I started my observation by saying spiritualism is not religion, it is much beyond that. History is full of conflicts of religions. As a student of History, I have seen how through the ages, from the days of Moses, as Biblical stories go. The Nile was divided to give shelter to the refugees. There were crusades as religions spread over the world and sometimes there was violence. Religious conflicts are not new. It is a part of old history, ancient history, medieval history and even today some contentions remain unchanged.

Global media is tremendously worried about the future of Palestine. The future of Palestine is not merely the question of today. This question has persisted over the years, from the days of Saladin, from the days of Richard the Lion Heart and from the days of the Crusade and from the days when Jews were banished from their motherland. The point I am trying to drive in is that, unless there is a very strong foundation of spiritualism, the foundation of society and the state can’t be as strong as we desire it to be.

I do believe India is a country where people strive for achieving personal growth and understanding a deeper meaning of life and existence. This has always epitomised our culture and traditions. Our philosophers and spiritual guides have always spoken of the need to strive for a higher level of being, to strive towards self-actualisation, and being compassionate, humane and selfless. In today’s world, which is becoming increasingly insular, it is imperative that we use spiritualism to guide our thoughts, deeds, and actions.

One of the important things about spirituality is that it
elevates us beyond the commonplace. Spirituality gives a superlative meaning to whatever we do. Lord Krishna had said to Arjuna in the battlefield in very simple words but it contains a very deep meaning – “Work with devotion, with righteousness and selflessly, but don’t bother about the results. You have the responsibility and obligation to work and it not necessary that you would enjoy the fruits.”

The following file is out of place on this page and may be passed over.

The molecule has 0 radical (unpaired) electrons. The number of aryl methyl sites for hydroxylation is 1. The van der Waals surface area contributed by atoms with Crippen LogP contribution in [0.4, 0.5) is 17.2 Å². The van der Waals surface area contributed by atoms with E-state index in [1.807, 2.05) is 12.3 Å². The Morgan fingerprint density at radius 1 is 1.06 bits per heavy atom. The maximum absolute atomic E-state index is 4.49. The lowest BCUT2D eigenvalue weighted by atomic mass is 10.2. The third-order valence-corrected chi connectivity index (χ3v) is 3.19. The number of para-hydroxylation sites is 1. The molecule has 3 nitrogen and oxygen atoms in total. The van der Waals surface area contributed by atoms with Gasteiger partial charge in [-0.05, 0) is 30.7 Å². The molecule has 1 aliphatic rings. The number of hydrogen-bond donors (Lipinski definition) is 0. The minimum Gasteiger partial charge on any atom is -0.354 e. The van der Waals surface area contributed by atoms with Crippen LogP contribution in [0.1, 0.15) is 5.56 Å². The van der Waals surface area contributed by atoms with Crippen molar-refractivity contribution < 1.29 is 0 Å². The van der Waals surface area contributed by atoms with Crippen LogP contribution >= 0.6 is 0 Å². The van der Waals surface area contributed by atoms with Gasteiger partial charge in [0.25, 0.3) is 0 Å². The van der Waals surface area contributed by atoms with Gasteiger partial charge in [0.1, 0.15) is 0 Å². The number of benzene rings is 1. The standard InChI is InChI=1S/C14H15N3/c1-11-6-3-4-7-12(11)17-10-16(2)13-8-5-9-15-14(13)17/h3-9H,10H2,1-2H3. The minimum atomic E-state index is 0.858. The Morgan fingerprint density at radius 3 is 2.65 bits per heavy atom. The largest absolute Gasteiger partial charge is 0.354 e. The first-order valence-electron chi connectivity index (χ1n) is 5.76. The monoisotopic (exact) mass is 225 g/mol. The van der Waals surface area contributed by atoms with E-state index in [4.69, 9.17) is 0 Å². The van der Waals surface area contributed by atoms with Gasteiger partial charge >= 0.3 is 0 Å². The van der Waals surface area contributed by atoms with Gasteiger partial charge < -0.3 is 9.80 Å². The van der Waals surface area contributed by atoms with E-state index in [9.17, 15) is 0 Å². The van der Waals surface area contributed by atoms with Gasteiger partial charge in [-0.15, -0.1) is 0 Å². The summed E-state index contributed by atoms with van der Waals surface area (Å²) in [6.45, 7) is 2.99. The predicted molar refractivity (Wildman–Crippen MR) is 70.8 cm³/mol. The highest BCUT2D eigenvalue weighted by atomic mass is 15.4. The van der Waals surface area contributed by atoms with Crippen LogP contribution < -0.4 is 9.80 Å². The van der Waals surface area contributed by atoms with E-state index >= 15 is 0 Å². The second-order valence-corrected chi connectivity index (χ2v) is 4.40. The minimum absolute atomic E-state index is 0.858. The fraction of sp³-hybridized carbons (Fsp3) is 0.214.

“Karmanye Vadhikaraste, Ma phaleshou kada chana, Ma Karma Phala Hetur Bhurmatey Sangostva Akarmani” and the entire episode and efforts of Lord Krishna in that incarnation were to ensure the spread of equality and the spread of Dharma. The established dharma is not a particular religion or a particular dogma or a particular creed. Dharma is a particular way of life. It is the expression of humanity. It is the expression of the soul in an atmosphere, which is conducive. Another aspect of spirituality is that it guides us in our treatment to others. Spirituality means embodying kindness, compassion and selflessness. In fact, I firmly believe that humanity leads to spirituality. Being caring and showing compassion to people around us, especially to the less fortunate and the under-privileged, and giving them affection, time and help makes us humane and this is the best possible way to connect with God. Service to mankind is service to God.

One path to greatness will be through embracing our rich spiritual heritage, based on values that have been a part of our culture over centuries. These values define India. We do strive for economic development, upliftment of the marginalised and we also have to ensure that we remain connected to our values and culture, which guide us to grow in a way that makes us rich in spirit and wisdom, and help us attain higher consciousness. Before I end, I would like to quote Swami Vivekananda who said, “Each soul is potentially divine. The goal is to manifest this divinity by controlling nature, external and internal. Do this either by work, or worship, or psychic control, or philosophy - by one, or more, or all of these - and be free. This is the whole of religion. Doctrines, or dogmas, or rituals, or books, or temples, or forms, are but secondary details.”